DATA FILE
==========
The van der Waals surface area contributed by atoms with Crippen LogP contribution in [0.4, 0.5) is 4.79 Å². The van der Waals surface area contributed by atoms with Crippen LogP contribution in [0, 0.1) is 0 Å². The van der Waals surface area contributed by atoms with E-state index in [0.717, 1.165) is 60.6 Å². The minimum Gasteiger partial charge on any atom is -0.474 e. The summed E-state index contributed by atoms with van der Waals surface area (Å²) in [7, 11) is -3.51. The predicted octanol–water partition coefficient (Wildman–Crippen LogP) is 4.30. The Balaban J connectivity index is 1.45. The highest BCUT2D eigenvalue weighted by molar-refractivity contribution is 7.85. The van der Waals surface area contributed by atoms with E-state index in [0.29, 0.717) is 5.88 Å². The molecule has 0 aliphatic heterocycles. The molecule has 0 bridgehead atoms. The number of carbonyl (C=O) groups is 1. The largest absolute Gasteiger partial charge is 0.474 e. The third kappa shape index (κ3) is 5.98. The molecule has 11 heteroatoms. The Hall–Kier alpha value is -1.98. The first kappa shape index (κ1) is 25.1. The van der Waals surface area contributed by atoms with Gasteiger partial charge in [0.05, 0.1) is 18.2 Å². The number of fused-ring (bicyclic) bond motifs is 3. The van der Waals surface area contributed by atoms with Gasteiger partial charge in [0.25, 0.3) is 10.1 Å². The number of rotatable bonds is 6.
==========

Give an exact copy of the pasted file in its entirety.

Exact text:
The van der Waals surface area contributed by atoms with Crippen LogP contribution in [0.4, 0.5) is 4.79 Å². The van der Waals surface area contributed by atoms with Crippen LogP contribution in [0, 0.1) is 0 Å². The van der Waals surface area contributed by atoms with E-state index in [0.717, 1.165) is 60.6 Å². The minimum Gasteiger partial charge on any atom is -0.474 e. The summed E-state index contributed by atoms with van der Waals surface area (Å²) in [7, 11) is -3.51. The predicted octanol–water partition coefficient (Wildman–Crippen LogP) is 4.30. The Balaban J connectivity index is 1.45. The highest BCUT2D eigenvalue weighted by molar-refractivity contribution is 7.85. The van der Waals surface area contributed by atoms with E-state index in [0.29, 0.717) is 5.88 Å². The molecule has 0 aliphatic heterocycles. The molecule has 0 bridgehead atoms. The number of carbonyl (C=O) groups is 1. The largest absolute Gasteiger partial charge is 0.474 e. The third kappa shape index (κ3) is 5.98. The molecule has 11 heteroatoms. The Hall–Kier alpha value is -1.98. The first kappa shape index (κ1) is 25.1. The van der Waals surface area contributed by atoms with Gasteiger partial charge in [0.05, 0.1) is 18.2 Å². The number of fused-ring (bicyclic) bond motifs is 3. The van der Waals surface area contributed by atoms with Gasteiger partial charge in [0.25, 0.3) is 10.1 Å². The number of rotatable bonds is 6.